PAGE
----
Officials couldn’t say whether the fire was likely to reach La Ronge but are fairly confident it wouldn’t happen on Monday.
Nine new fires started in the past 24 hours, none of which are believed to be arson.
At least 12 homes or cabins have been destroyed: three in Wadin Bay, seven in Montreal Lake, one in Weyakwin and one just north of La Ronge, according to the province.
Hector Ratt, from the Lac La Ronge First Nation, said the majority of his community left Saturday. He didn’t expect to be evacuated and is now staying in Prince Albert for what he calls a “forced vacation”.
“Couple of people that I talked to said they were starting to get arrested if they stuck around there because they didn’t want to leave,” Ratt said. He had to leave his guard dog behind.
“We were told to leave our pets behind. We couldn’t bring them.”
Evacuees at the Prince Albert Grand Council evacuation centre on July 5, 2015. Lasia Kretzel/CKOM News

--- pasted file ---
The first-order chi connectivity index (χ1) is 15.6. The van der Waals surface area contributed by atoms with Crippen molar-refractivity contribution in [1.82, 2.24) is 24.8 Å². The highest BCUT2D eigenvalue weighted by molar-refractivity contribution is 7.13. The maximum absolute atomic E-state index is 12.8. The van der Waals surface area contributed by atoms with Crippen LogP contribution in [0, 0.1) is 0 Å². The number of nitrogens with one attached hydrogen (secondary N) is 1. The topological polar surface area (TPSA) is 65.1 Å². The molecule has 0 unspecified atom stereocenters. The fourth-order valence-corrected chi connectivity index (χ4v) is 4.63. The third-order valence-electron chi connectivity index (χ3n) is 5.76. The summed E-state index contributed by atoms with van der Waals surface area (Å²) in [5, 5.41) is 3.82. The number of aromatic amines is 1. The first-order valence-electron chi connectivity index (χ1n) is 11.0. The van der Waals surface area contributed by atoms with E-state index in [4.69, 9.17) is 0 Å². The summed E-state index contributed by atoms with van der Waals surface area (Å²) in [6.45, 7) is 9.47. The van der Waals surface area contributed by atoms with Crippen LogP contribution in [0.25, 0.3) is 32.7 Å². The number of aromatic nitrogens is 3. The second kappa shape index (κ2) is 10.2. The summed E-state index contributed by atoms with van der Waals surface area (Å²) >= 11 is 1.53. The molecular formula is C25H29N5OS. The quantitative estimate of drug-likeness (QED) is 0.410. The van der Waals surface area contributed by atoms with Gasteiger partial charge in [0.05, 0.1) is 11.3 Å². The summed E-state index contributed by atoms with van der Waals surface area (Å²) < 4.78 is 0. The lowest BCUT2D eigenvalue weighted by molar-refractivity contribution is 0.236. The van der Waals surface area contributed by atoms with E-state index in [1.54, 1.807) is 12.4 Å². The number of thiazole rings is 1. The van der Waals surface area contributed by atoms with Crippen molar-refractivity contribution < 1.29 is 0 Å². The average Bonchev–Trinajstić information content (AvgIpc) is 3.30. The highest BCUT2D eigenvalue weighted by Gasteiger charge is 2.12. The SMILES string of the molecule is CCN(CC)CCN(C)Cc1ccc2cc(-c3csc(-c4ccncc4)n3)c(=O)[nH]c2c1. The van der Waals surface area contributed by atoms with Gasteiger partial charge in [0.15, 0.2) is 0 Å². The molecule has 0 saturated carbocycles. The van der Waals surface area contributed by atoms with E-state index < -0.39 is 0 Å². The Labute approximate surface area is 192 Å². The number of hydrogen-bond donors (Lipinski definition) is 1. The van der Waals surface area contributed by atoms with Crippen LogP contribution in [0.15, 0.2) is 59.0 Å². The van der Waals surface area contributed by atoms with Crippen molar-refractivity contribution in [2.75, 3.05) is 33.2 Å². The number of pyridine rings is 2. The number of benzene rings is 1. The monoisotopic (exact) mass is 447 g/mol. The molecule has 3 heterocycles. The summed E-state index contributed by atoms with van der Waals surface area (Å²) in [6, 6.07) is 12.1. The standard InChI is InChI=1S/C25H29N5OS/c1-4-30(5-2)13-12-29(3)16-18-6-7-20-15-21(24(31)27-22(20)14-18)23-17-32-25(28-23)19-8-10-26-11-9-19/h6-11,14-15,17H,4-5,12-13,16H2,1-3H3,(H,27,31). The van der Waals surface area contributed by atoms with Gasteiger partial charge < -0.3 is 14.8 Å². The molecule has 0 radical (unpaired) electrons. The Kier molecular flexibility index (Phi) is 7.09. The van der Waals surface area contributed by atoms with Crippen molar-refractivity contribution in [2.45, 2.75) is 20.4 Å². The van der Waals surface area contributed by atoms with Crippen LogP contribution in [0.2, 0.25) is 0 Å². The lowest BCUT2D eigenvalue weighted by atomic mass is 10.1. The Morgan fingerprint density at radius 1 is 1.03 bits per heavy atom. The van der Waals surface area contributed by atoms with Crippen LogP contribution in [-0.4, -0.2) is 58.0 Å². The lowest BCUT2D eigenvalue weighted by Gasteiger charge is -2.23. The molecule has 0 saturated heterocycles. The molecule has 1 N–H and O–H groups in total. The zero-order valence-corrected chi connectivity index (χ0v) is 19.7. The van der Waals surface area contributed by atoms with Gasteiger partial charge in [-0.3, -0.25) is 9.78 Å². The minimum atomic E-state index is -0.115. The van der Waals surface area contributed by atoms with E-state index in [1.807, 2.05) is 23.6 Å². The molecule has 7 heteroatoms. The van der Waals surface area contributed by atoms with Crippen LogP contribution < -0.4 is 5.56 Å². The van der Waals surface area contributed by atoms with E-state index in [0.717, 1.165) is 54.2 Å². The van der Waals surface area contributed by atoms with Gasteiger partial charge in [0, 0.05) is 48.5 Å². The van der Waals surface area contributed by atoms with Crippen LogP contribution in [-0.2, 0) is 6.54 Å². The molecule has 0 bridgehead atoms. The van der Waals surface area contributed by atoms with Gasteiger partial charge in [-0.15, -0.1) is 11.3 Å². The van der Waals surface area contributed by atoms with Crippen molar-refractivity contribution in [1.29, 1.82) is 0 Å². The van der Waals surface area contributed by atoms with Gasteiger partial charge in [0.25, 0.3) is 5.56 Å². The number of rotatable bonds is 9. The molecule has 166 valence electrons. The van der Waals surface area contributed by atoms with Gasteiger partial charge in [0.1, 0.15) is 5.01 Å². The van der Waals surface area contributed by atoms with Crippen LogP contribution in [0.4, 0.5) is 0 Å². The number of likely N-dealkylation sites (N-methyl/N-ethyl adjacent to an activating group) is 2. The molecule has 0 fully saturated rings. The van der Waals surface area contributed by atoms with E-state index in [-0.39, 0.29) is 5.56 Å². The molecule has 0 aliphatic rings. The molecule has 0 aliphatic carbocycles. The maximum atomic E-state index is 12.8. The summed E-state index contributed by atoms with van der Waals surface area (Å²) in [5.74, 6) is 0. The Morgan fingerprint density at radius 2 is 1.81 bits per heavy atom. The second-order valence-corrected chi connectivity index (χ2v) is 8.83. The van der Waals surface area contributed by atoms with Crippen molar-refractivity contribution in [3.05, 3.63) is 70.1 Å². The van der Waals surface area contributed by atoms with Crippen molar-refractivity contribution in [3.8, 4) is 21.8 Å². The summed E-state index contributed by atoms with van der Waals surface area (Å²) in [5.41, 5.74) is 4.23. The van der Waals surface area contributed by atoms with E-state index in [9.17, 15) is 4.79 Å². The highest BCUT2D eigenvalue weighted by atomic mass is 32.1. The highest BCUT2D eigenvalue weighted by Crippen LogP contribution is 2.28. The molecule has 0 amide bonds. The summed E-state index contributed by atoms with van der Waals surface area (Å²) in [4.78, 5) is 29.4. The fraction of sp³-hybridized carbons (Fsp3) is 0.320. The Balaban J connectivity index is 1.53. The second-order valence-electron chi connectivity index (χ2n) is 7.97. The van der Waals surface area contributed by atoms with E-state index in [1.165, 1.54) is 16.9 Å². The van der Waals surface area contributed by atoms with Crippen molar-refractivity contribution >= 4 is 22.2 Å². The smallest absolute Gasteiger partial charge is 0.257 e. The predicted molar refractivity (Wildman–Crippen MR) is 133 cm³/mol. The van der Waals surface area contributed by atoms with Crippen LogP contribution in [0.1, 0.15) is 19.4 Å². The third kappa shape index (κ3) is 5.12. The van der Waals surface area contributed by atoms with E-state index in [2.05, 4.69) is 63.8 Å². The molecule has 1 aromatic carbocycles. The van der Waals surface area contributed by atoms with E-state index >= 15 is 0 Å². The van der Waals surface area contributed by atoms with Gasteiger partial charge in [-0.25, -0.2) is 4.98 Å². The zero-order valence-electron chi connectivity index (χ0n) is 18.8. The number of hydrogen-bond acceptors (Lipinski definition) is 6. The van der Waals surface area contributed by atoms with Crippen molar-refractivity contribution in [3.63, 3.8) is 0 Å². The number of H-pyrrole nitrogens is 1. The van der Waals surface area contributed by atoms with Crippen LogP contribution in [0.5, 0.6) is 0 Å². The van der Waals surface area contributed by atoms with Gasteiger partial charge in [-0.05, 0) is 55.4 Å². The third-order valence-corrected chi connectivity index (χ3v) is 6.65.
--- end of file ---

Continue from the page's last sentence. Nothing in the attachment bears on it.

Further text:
There were 1,136 people transported out of the fire zone over the weekend, with several thousand others who evacuated on their own.
There are over 12,000 people displaced. More than 7,000 of those are receiving assistance across the province from Red Cross and other government-contracted agencies.
As of Monday, 721 people from northern Saskatchewan were staying in Cold Lake, Alberta. If need be, the Red Cross said it could still take in 1,500 more evacuees between Saskatoon and Regina.
The evacuation is believed to be the biggest in Saskatchewan’s history. Close to 50 communities in the north are partially or fully evacuated. Already more than 10 times the annual average land has been burnt by fires.